You feel like you’re carrying the abuser in your pocket.
May 9, 2014 3:02 PM Subscribe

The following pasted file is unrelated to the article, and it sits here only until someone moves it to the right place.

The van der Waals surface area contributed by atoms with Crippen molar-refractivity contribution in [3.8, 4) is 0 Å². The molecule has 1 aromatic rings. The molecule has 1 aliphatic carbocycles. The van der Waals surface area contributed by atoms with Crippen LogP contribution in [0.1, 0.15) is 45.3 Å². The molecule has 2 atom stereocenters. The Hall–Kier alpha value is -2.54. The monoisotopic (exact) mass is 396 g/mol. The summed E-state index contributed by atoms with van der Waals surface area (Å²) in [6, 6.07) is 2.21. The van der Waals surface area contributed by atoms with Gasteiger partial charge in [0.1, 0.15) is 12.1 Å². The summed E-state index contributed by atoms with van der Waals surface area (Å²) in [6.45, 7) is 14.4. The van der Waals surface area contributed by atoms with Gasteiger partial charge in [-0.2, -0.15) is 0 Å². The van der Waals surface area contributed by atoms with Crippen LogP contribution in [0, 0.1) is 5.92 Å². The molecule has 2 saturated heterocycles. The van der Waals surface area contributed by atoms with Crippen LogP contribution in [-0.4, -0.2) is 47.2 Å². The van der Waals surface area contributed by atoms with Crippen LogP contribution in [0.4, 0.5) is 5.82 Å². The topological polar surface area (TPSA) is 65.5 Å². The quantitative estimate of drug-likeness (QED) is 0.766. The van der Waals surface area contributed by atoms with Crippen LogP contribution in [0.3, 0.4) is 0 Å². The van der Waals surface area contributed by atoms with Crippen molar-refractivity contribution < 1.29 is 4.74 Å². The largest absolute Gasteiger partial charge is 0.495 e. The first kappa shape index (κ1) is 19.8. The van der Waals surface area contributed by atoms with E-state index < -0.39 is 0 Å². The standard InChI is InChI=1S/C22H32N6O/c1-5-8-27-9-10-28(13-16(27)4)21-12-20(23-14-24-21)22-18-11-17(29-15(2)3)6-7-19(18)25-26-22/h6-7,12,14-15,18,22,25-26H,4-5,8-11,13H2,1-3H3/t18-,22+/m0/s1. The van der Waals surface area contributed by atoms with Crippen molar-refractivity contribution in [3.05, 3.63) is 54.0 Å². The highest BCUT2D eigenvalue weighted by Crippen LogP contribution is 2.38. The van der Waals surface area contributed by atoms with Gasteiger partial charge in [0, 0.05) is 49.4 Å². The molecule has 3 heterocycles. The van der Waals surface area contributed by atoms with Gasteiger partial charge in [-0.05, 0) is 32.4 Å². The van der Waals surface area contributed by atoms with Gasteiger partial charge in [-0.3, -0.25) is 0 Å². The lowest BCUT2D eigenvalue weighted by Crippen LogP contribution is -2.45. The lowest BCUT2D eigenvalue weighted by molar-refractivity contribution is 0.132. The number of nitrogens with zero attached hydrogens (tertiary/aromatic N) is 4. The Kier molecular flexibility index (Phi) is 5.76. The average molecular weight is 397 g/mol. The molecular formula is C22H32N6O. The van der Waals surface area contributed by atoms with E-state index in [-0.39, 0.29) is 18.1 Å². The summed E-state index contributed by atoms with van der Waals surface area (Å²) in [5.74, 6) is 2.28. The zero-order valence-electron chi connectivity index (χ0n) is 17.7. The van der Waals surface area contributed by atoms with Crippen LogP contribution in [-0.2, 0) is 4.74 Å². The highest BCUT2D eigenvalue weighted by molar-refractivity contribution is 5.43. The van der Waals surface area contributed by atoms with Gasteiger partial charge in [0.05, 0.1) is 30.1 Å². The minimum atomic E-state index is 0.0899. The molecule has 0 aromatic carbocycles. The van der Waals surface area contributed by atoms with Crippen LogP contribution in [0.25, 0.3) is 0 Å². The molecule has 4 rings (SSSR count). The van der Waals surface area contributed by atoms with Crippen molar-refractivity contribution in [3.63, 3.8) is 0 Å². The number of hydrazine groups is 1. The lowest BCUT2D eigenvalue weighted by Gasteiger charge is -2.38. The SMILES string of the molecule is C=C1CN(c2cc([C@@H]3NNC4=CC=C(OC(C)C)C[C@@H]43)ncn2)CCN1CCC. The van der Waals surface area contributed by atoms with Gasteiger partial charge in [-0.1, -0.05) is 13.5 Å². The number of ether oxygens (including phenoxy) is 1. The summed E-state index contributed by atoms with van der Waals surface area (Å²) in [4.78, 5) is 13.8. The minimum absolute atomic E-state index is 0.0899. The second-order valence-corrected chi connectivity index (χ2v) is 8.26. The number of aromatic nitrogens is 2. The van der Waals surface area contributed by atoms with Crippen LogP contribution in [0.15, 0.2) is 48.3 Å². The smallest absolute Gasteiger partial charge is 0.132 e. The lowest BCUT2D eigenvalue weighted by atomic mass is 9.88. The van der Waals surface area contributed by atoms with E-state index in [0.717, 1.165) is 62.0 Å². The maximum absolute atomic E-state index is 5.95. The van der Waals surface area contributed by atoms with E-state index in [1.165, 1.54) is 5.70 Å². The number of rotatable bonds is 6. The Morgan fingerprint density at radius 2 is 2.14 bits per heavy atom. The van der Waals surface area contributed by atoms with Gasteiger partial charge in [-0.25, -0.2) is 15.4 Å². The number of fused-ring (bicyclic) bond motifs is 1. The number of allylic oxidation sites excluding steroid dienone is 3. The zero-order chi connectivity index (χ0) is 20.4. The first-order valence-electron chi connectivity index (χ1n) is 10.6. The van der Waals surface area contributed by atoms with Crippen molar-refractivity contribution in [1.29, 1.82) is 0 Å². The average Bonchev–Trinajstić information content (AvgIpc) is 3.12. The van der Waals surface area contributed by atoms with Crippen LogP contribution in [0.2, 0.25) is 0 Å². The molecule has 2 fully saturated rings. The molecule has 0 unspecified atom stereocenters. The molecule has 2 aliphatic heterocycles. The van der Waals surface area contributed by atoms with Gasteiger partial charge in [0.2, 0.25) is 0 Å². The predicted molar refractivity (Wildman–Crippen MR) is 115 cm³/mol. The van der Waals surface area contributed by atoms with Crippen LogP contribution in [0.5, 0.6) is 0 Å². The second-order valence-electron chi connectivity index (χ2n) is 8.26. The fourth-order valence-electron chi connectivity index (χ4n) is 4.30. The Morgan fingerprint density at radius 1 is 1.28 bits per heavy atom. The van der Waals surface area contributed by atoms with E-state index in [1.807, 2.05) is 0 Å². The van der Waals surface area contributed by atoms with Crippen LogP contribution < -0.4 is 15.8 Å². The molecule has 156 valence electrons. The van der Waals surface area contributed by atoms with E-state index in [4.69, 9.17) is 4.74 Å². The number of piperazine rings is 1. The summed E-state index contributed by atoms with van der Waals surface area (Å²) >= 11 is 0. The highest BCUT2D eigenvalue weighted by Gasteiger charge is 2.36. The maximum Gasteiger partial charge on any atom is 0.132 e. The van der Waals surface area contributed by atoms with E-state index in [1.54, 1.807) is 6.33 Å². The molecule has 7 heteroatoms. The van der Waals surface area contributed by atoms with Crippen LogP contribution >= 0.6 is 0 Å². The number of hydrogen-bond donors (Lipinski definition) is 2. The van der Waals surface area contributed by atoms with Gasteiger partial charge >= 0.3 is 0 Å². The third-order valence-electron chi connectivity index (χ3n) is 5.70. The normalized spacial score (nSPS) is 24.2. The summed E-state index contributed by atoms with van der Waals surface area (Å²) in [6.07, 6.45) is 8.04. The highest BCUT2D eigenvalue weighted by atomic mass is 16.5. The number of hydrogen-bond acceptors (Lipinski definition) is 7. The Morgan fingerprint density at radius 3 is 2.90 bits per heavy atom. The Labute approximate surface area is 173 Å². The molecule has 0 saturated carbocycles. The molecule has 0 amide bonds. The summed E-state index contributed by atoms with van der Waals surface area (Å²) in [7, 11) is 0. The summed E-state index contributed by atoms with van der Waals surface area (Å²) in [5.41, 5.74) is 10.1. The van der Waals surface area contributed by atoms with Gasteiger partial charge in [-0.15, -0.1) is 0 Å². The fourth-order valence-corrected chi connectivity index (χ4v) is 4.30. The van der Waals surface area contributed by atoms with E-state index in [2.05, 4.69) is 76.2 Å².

Sarah’s abuser gained access to every password she had. He monitored her bank accounts and used her phone to track her location and read her conversations. She endured four years of regular physical and emotional trauma enabled by meticulous digital surveillance and the existing support services, from shelters to police, were almost powerless to help her. “We wish we could just stop the clock because we need to catch up,” said Risa Mednick, director of the Cambridge domestic violence prevention organization Transition House. To fight back, Transition House and others turn to the same methods used by intelligence agencies in order to keep their clients safe.
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